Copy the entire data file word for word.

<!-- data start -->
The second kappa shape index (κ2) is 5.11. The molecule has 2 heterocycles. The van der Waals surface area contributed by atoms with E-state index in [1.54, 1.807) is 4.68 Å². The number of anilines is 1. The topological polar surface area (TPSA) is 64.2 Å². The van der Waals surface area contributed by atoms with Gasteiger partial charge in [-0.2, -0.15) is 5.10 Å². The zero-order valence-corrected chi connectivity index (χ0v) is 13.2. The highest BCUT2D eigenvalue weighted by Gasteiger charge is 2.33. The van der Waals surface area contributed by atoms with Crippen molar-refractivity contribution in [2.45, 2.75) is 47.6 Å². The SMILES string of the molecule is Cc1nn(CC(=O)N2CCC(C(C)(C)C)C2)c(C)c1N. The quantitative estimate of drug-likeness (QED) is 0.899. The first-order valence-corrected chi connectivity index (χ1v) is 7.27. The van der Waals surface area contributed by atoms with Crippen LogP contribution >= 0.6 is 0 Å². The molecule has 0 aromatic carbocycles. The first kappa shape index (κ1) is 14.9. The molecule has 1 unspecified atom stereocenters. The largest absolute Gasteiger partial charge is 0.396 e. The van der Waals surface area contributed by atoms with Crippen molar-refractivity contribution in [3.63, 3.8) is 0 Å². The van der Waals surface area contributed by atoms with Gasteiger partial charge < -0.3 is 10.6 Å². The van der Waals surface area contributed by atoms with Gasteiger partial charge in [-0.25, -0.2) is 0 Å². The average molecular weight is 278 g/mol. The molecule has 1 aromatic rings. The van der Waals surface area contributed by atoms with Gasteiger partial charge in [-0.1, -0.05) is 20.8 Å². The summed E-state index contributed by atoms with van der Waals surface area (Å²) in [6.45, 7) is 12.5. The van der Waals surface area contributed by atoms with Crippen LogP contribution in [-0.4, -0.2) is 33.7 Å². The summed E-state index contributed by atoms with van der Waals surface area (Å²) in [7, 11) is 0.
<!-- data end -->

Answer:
The second kappa shape index (κ2) is 5.11. The molecule has 2 heterocycles. The van der Waals surface area contributed by atoms with E-state index in [1.54, 1.807) is 4.68 Å². The number of anilines is 1. The topological polar surface area (TPSA) is 64.2 Å². The van der Waals surface area contributed by atoms with Gasteiger partial charge in [-0.2, -0.15) is 5.10 Å². The zero-order valence-corrected chi connectivity index (χ0v) is 13.2. The highest BCUT2D eigenvalue weighted by Gasteiger charge is 2.33. The van der Waals surface area contributed by atoms with Crippen molar-refractivity contribution in [2.45, 2.75) is 47.6 Å². The SMILES string of the molecule is Cc1nn(CC(=O)N2CCC(C(C)(C)C)C2)c(C)c1N. The quantitative estimate of drug-likeness (QED) is 0.899. The first-order valence-corrected chi connectivity index (χ1v) is 7.27. The van der Waals surface area contributed by atoms with Crippen LogP contribution >= 0.6 is 0 Å². The molecule has 0 aromatic carbocycles. The first kappa shape index (κ1) is 14.9. The molecule has 1 unspecified atom stereocenters. The largest absolute Gasteiger partial charge is 0.396 e. The van der Waals surface area contributed by atoms with Crippen molar-refractivity contribution in [3.63, 3.8) is 0 Å². The van der Waals surface area contributed by atoms with Gasteiger partial charge < -0.3 is 10.6 Å². The van der Waals surface area contributed by atoms with Gasteiger partial charge in [-0.25, -0.2) is 0 Å². The average molecular weight is 278 g/mol. The molecule has 1 aromatic rings. The van der Waals surface area contributed by atoms with Gasteiger partial charge in [-0.1, -0.05) is 20.8 Å². The summed E-state index contributed by atoms with van der Waals surface area (Å²) in [6.45, 7) is 12.5. The van der Waals surface area contributed by atoms with Crippen LogP contribution in [-0.4, -0.2) is 33.7 Å². The summed E-state index contributed by atoms with van der Waals surface area (Å²) in [7, 11) is 0.